Where T is CH2F, CH2Cl, CH2Br or CH2I, the active part of the moiety with respect o which the above defined spacing is measured is the C atom. In use to treat, for example, HCV, T cleaves at the C-halogen bond.

Preferably T is selected from the group consisting of CH=CHCOCH33 SH and SSCH2CH(NH2)COOH and CH(NH2)CH2SH.

Where Q is heterocyclic or heteroaryl, it preferably contains from 1 to 6 hetero atoms in total of O, N and S. Preferably where Q is heterocyclic or heteroaryl, it contains a maximum of 12 ring members, more preferably a maximum of 7 ring members. Even more preferably, where Q is heterocyclic or heteroaryl, it is a five membered ring and contains one hetero atom, most preferably N.

Preferably Q is selected from the following moieties, where the substitution pattern refers to the relationship in the respective bonds between Q and T and between Q and the

C atom bearing Z: a phenyl with a 1,2 or 1,3 or 1,4 substitution pattern; a pyridine ring with a 2,3 or 2,4 or 2,5 or 2,6 or 3,4 or 3,5 or 3,6 substitution pattern; a pyrimidine ring with a 2,4 or 2,5 or 4,5 or 4,6 substitution pattern; a pyrazine ring with a 2,3 or 2,5 or 2,6 substitution pattern; a pyrrole or a thiophene or a furan with a 1,3 or 2,4 or 2,5 or 3,4 substitution pattern, preferably a 2,5 substitution pattern, even more preferably a pyrrole with a 2,5 substitution pattern; a pyrazole with a 1,3 or 1,4 or 2,4 substitution pattern; a imidazole with a 1 ,4 or 2,4 or 2,5 substitution pattern; a oxazole with a 2,4 or 2,5 substitution pattern; a thiazole with a 2,4 or 2,5 substitution pattern; a isoxazole with a 3,5 substitution pattern; and a isothiazole with a 3,5 substitution pattern.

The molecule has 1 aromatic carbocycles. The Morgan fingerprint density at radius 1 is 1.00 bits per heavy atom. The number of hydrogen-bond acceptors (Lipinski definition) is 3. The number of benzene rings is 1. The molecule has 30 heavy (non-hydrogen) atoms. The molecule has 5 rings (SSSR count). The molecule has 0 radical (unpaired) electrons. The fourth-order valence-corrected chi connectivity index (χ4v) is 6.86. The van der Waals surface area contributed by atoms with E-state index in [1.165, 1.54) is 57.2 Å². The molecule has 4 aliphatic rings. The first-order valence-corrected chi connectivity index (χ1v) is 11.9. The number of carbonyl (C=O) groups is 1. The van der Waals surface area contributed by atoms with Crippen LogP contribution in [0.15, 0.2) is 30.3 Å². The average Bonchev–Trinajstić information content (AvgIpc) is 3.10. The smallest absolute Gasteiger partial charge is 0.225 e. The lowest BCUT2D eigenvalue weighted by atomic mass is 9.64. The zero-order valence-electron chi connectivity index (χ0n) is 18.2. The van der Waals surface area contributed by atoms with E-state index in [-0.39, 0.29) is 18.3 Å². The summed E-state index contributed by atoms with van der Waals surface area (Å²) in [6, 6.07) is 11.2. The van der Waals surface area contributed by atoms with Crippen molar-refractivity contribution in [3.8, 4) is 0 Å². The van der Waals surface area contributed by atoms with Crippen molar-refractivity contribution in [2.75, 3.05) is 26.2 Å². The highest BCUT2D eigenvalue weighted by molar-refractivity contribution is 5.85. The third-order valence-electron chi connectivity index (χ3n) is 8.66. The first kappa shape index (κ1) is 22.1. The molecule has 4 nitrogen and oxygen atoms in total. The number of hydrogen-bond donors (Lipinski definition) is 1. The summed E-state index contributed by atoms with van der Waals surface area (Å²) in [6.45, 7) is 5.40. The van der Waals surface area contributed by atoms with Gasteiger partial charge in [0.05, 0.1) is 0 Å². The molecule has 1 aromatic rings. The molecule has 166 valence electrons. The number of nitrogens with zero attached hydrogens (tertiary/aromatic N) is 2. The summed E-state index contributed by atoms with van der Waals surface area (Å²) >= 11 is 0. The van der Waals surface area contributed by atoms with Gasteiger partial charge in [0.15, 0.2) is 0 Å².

Where Q does not exist, T is bonded directly to the C atom bearing Z.

Preferably X is NH.

Preferably Y is CH2.

Where Y does not exist, X is bonded directly to the C6 aryl group bearing R1, R2, R3, R4 and R5.

Preferably Z is O.

Preferred compounds of the present invention have, in combination, X as NH, Y as CH2 and Z as O.